One outstanding goal which has emerged directly from our larger mission of growing the Greater Phoenix regional economy from within is identifying and building the pool of qualified talent which our member businesses need.
Businesses generally solve their workforce challenges through some mix of growing the specific workforce they need, enticing trained workers away from each other, and – the worst option – exporting their workforce to another place which meets their current and future needs better than their current location.
Eighty percent of new jobs come from the expansion of existing companies. As an organization focused on fostering success and growth for Arizona businesses, the Chamber places its efforts squarely on growing the workforce right here in Arizona. Accomplishing this goal requires a systemic approach.
One way we’re approaching this problem is through five workforce collaborative groups created through our Greater Phoenix Chamber Foundation, which combine industry insiders, educators and government to work on solutions tailored for each industry. Industries participating in these efforts include Cybersecurity; Health Care: Hospitals; Compliance and Risk Management; Construction and Financial Services. There are thousands of well-paying careers open in these sectors right now.
These workforce collaboratives were developed using the U.S. Chamber of Commerce Foundation’s Talent Pipeline Management (TPM) model, as a blueprint. This demand-driven approach uses lessons learned from innovations in supply chain management while calling for employers to play a new and expanded leadership role as “end-customers” of education and workforce partnerships.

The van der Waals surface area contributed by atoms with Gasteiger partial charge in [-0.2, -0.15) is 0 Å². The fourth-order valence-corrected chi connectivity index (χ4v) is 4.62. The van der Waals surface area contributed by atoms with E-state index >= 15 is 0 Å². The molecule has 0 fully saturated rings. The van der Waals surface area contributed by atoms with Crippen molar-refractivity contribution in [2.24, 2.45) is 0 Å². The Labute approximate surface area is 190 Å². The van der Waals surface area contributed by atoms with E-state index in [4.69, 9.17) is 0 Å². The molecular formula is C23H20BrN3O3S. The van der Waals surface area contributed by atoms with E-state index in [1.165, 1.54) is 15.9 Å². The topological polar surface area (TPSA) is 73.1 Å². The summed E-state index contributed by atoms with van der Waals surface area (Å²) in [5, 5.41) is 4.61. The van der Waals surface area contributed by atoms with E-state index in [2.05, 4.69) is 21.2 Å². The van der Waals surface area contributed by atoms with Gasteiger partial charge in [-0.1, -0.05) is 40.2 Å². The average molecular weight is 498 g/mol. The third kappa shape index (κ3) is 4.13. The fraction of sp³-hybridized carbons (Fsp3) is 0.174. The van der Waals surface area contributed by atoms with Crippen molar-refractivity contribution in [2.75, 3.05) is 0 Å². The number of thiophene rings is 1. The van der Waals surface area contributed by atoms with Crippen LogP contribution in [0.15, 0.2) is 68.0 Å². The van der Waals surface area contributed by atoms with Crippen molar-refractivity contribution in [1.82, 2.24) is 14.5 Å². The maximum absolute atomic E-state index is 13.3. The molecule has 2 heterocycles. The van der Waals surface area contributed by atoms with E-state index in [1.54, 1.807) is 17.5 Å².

TPM works by using a systemic, data-driven approach to developing workforce talent. The method convenes sector-specific employers to discuss their needs, including what factors are holding them back from growing their businesses and what can be done to overcome those barriers. The TPM approach also uses talent pipeline data to encourage training partners to become increasingly responsive to employer needs. The process ultimately provides a smoother and more successful transition to employment for learners.
It doesn’t matter if we have 10,000 open jobs in cybersecurity, health care or construction, we know that ultimately those jobs will either get filled and the company will continue to grow; will remain open and stifle that company’s growth, or will be outsourced to another state and we will lose out while an Arizona company shrinks here and grows somewhere else.
It is our job as economic developers and business community members to remove barriers and implement programs and policies which are responsive to company needs while making it as easy as possible for Arizona companies to flourish.
As we continue to scale up these efforts, we’ll be asking for your thought leadership, guidance and strong support to truly grow our economy from within.